It’s opening the silverware drawer this morning to get a knife and finding one that should be in the dishwasher. It’s crusty with toast crumbs and jam.
It’s finding the salt and pepper shakers in the fridge’s butter compartment.
It’s wondering what happened to the coffee mug I’d just been drinking from. Oh look, it’s in the cupboard with my coffee, still warm, inside.
It’s taking a pan out to cook broccoli and finding yesterday’s mashed potatoes remains.
It’s starting the Christmas baking and having my measuring cups and other utensils cleared away before I’ve used them, likewise the dishcloth I’ll need.
It’s him asking if the hiking boots he’s holding are mine. “Unh uh,” I say.
It’s yet another lost watch so that he’s started looking at the numbers on the cable box again as if it’s a digital clock.
It’s him standing outside the shower door yelling, “How do I stop that beeping?”
“What beeping?” I yell back.
“That…big thing.” I could see through the glass that he was drawing a box in the air.
“Smoke alarm?” He shook his head no. “I’ll be out in a minute.” The “big box” was the fridge, the beeping, the alarm that repeats annoyingly if the door has been open too long.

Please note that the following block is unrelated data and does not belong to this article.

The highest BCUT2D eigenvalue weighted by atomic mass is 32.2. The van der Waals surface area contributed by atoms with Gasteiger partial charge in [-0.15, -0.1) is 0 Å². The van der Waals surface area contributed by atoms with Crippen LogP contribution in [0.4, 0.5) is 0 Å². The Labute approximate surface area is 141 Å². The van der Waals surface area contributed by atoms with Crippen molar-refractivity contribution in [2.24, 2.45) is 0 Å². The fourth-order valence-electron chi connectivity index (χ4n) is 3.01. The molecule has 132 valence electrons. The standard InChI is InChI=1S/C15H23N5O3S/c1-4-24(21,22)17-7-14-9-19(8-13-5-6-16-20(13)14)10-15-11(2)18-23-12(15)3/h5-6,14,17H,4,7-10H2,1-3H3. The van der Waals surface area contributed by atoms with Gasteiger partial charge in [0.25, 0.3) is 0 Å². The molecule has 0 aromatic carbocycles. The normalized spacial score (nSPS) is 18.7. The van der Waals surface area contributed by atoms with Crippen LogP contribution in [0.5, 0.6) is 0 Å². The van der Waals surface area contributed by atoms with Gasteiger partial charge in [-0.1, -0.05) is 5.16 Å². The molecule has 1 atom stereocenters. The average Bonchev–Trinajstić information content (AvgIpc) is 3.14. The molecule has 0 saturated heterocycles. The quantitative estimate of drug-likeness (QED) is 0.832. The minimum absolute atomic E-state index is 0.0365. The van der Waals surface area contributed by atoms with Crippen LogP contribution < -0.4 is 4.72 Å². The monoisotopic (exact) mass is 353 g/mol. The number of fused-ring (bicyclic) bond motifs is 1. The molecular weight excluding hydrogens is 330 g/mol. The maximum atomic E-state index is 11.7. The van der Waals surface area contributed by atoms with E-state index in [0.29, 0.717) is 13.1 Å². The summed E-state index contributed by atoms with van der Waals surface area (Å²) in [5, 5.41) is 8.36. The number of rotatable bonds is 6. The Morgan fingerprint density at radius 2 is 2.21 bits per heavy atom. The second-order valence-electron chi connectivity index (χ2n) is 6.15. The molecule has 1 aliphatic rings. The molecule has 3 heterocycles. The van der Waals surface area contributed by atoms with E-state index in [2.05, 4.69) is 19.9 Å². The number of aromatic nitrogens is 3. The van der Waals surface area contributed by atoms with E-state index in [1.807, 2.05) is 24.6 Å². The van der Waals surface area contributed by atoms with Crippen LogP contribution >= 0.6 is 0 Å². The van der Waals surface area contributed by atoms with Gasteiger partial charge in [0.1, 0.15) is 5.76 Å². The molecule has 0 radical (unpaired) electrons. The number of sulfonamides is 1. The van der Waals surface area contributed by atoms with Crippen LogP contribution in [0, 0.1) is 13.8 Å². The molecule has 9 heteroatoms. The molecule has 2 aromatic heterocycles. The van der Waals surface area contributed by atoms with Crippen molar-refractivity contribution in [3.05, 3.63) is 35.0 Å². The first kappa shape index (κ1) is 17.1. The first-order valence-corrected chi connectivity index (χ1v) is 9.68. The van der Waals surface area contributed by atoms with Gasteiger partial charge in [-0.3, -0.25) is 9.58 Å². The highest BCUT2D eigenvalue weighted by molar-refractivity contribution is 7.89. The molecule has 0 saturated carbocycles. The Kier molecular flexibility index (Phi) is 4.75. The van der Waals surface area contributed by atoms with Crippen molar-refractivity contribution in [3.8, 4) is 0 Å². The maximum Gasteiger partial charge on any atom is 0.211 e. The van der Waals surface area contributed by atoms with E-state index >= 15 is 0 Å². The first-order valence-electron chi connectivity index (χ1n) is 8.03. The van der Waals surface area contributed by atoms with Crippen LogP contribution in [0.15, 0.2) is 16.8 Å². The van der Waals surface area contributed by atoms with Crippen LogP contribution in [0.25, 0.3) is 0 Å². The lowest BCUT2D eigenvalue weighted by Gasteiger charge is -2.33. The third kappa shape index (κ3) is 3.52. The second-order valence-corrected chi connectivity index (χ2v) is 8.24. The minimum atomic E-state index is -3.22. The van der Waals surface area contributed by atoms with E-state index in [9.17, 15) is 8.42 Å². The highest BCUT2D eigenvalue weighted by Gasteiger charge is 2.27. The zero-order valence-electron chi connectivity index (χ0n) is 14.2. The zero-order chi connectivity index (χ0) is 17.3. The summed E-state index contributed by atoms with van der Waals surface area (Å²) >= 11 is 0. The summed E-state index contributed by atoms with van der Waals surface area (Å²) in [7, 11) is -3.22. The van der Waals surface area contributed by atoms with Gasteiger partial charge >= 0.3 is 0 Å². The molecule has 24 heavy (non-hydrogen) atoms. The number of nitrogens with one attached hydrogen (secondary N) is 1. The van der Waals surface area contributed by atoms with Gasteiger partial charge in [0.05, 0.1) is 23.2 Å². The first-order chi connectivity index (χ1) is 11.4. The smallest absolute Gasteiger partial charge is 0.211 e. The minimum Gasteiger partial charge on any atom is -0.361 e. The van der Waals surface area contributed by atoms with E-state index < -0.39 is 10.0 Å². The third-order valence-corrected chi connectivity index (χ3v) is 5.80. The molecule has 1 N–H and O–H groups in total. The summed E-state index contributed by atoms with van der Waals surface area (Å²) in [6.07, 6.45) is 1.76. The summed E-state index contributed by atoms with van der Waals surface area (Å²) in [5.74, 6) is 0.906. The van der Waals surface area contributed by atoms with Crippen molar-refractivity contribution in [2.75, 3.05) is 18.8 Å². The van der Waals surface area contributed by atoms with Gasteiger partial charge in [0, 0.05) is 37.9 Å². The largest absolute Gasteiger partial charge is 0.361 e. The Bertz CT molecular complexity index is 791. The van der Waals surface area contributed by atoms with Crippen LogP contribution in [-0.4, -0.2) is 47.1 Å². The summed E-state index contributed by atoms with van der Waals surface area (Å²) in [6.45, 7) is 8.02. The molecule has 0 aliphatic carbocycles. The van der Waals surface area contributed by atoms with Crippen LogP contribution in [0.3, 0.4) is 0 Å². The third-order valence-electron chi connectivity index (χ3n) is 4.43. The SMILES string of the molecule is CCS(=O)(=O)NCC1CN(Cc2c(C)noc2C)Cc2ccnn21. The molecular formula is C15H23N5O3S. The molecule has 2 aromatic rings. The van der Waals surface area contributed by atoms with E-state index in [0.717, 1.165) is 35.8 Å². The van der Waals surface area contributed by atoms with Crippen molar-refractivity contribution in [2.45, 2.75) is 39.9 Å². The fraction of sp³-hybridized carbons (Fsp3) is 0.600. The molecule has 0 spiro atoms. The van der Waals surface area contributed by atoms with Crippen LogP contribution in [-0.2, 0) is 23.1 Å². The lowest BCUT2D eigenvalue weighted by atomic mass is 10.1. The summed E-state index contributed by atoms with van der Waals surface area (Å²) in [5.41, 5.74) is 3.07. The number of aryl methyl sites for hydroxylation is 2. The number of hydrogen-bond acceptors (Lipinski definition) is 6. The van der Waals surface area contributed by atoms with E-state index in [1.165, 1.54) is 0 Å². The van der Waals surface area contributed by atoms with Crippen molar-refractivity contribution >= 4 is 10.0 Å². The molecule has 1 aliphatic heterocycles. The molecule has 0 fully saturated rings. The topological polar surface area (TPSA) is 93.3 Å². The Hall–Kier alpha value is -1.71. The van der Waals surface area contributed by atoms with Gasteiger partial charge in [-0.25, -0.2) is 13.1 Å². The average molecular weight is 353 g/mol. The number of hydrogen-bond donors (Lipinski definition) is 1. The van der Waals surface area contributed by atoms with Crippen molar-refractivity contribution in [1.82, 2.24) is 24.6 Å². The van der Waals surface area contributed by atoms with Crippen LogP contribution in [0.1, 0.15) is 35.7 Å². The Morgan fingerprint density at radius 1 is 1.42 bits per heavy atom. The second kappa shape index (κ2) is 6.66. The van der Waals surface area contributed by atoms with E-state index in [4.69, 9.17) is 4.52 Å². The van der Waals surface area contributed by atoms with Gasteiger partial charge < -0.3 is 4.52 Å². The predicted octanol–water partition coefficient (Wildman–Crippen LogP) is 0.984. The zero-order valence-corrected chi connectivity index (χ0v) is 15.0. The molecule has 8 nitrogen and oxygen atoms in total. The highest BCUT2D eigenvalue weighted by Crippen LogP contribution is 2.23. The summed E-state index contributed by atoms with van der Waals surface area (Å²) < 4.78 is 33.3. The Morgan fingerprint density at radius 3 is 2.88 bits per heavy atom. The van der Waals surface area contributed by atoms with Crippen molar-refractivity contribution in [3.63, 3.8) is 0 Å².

It’s him banging on the shower door again the next evening. “How do I turn off the squeaky thing in the basement?”
“Give me a minute,” I said. Invisible Fence control box, I figured. Peter spends most of his time downstairs, so the shrill squealing would pierce his ears. My hearing is so bad I can’t hear it unless I’m right beside it.
Unfortunately, I couldn’t reset it. Three days passed before someone could come. “When will it stop” he asked So. Many. Times.
It’s going out to eat, spur of the moment, and seeing his eyes light up when I steer him into our favorite hole-in-the-wall. “What do I have here?” he asks.
“Chicken kebabs,” I say, “but you decided you’d order my favorite next time.
“What do you have?”
“Suguk wrap.” I order for him.
It’s watching him eat something he’s never tried before. He loves it. “I could eat another,” he says, “but I won’t. Are we having dessert?”
“Two baklavas, please,” I say to the waitress. He remembers baklava as soon as he sees it.
“Balaclava,” he jokes, as I knew he would. “Yours is bigger than mine!”
I swap our plates.
It’s the little things that make him happy.